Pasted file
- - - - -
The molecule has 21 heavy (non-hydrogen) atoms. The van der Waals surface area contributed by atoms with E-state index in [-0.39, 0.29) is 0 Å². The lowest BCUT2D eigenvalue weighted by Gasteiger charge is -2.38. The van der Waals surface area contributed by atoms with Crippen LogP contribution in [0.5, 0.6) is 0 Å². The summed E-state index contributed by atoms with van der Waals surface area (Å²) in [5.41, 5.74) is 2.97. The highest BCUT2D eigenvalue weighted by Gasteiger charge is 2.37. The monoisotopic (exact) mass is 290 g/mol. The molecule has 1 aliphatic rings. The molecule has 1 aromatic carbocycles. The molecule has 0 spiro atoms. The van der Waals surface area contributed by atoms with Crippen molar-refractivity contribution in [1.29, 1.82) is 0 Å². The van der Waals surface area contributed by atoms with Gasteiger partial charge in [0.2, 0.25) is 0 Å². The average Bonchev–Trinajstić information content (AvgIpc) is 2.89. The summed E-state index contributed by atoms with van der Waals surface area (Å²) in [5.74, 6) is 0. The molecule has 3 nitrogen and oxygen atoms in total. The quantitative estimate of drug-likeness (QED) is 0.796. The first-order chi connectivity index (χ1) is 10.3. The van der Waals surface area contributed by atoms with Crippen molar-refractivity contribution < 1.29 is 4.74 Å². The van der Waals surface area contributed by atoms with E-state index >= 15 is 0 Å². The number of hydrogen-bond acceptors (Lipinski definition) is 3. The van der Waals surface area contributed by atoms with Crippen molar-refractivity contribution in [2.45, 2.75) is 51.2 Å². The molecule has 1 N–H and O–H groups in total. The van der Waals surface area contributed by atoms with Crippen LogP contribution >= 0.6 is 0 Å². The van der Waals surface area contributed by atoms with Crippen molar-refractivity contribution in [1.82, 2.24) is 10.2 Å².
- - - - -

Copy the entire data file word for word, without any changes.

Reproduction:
The molecule has 21 heavy (non-hydrogen) atoms. The van der Waals surface area contributed by atoms with E-state index in [-0.39, 0.29) is 0 Å². The lowest BCUT2D eigenvalue weighted by Gasteiger charge is -2.38. The van der Waals surface area contributed by atoms with Crippen LogP contribution in [0.5, 0.6) is 0 Å². The summed E-state index contributed by atoms with van der Waals surface area (Å²) in [5.41, 5.74) is 2.97. The highest BCUT2D eigenvalue weighted by Gasteiger charge is 2.37. The monoisotopic (exact) mass is 290 g/mol. The molecule has 1 aliphatic rings. The molecule has 1 aromatic carbocycles. The molecule has 0 spiro atoms. The van der Waals surface area contributed by atoms with Crippen molar-refractivity contribution in [1.29, 1.82) is 0 Å². The van der Waals surface area contributed by atoms with Gasteiger partial charge in [0.2, 0.25) is 0 Å². The average Bonchev–Trinajstić information content (AvgIpc) is 2.89. The summed E-state index contributed by atoms with van der Waals surface area (Å²) in [5.74, 6) is 0. The molecule has 3 nitrogen and oxygen atoms in total. The quantitative estimate of drug-likeness (QED) is 0.796. The first-order chi connectivity index (χ1) is 10.3. The van der Waals surface area contributed by atoms with Crippen molar-refractivity contribution < 1.29 is 4.74 Å². The van der Waals surface area contributed by atoms with E-state index >= 15 is 0 Å². The number of hydrogen-bond acceptors (Lipinski definition) is 3. The van der Waals surface area contributed by atoms with Crippen molar-refractivity contribution in [2.45, 2.75) is 51.2 Å². The molecule has 1 N–H and O–H groups in total. The van der Waals surface area contributed by atoms with Crippen LogP contribution >= 0.6 is 0 Å². The van der Waals surface area contributed by atoms with Crippen molar-refractivity contribution in [1.82, 2.24) is 10.2 Å².